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Spring strategies for optimal grain storage


With spring on the horizon, maintaining the quality of stored grain becomes a critical task for farmers. According to Dave Ellis, GSI district manager, careful monitoring and management are key to maximizing profit and minimizing spoilage.

It is crucial to maintain grain temperature within 10 degrees of the ambient temperature to prevent moisture buildup that leads to spoilage. As temperatures rise above 50 degrees, it’s important to manage aeration actively to keep the grain cool.

Regular weekly inspections are recommended. Farmers should check for signs like crusting or unusual odors at the top of the grain pile, which suggest spoilage. These checks should be done from the bin’s top to avoid the dangers of entrapment.

If spoilage is detected and is minor, blending the affected grain might be viable. Otherwise, it's essential to remove spoiled grain quickly to prevent further issues during harvest unloading.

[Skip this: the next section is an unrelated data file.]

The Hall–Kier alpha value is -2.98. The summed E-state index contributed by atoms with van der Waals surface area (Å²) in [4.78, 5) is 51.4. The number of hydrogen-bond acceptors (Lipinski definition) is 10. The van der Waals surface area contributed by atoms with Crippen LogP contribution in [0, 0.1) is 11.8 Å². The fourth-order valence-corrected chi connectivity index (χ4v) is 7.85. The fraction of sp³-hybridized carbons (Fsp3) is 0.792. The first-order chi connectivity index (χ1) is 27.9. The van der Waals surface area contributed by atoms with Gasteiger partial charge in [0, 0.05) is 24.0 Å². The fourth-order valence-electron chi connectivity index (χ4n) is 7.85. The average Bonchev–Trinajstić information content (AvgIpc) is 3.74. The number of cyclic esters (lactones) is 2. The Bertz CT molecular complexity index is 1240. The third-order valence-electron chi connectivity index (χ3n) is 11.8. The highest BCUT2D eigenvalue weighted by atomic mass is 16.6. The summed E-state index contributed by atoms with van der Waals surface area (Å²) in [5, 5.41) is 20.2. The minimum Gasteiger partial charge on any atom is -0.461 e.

GSI’s GrainVue system, which utilizes digital cable technology, offers a technological advantage by providing constant updates on grain moisture and temperature, enabling automated control of drying and cooling processes. This system issues alerts for potential spoilage, making grain management more efficient and safer.

“Protecting quality grain means less dockage at the elevator and more money for your bushels,” Ellis explains.

To enhance grain storage efficiency, equip bins with spreaders to promote uniform grain distribution. Also, manage grain levels post-harvest to facilitate better airflow and remove fines, improving overall aeration.

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